Neuropharmacological, neuroprotective and amyloid precursor processing properties of selective MAO-B inhibitor antiparkinsonian drug, rasagiline
Youdim MB, Maruyama W, Naoi M.
Eve Topf and NPF Centers of Excellence for Neurodegenerative
Diseases Research and Department of Pharmacology,
Technion-Rappaport Faculty of Medicine, Haifa, Israel.
Drugs Today (Barc). 2005 Jun;41(6):369-91.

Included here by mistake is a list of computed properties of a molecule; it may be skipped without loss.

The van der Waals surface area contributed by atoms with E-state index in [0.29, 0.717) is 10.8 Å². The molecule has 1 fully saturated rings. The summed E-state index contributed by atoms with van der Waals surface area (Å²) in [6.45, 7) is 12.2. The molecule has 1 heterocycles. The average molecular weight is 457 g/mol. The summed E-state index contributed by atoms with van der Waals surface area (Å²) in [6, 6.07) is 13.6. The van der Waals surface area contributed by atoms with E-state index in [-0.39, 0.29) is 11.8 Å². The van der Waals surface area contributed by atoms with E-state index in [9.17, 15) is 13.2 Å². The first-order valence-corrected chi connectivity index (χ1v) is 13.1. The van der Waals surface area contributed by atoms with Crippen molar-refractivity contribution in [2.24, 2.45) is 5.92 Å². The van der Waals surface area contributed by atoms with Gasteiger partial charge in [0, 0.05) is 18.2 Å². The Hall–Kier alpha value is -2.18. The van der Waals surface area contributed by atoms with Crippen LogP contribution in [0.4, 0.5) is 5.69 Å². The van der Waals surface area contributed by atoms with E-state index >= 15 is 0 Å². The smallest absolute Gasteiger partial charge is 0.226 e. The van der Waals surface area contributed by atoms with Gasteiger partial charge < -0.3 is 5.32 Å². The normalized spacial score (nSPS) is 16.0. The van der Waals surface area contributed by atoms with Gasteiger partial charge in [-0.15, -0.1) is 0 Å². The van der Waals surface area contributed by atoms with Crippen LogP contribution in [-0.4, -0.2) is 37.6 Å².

ABSTRACTRasagiline (N-propargyl-1R-aminoindan) is a novel, highly potent, irreversible monoamine oxidase (MAO)-B inhibitor designed for use as an antiparkinsonian drug. Unlike selegiline, rasagiline is not derived from amphetamine or metabolized to neurotoxic l-methamphetamine derivative, and it does not have sympathomimetic activity. Moreover, at selective MAO-B inhibitory dosage, it does not induce a "cheese reaction." Rasagiline is effective as monotherapy or as an adjunct to L-dopa for patients with early and late Parkinson's disease. Adverse events do not occur with greater frequency in subjects receiving rasagiline than in those on placebo. Its S-isomer, TVP1022, is more than a thousand times less potent as an MAO inhibitor. However, both drugs have neuroprotective activities in neuronal cell cultures in response to various neurotoxins, as well as in vivo (e.g., in response to global ischemia, neurotrauma, head injury, anoxia, etc.), indicating that MAO inhibition is not a prerequisite for neuroprotection. The neuroprotective activity of these drugs has been demonstrated to be associated with the propargylamine moiety, which protects mitochondrial viability and mitochondrial permeability transition pore by activating Bcl-2 and downregulating the Bax family of proteins. Rasagiline processes amyloid precursor protein (APP) into the neuroprotective-neurotrophic soluble APPalpha (sAPPalpha) by protein kinase C- and mitogen-activated protein kinase-dependent activation of alpha-secretase, and increases nerve growth factor, glial cell- derived neurotrophic factor (GDNF) and brain-derived neurotrophic factor (BDNF) expression and proteins. Thus, rasagiline may induce neuroprotection, neuroplasticity and long-term potentiation. Rasagiline has therefore been chosen by the National Institutes of Health (NIH) to study its neuroprotective effects in neurodegenerative diseases. Long-term studies are required to evaluate the drug's disease-modifying prospects in Parkinson's and Alzheimer's diseases.
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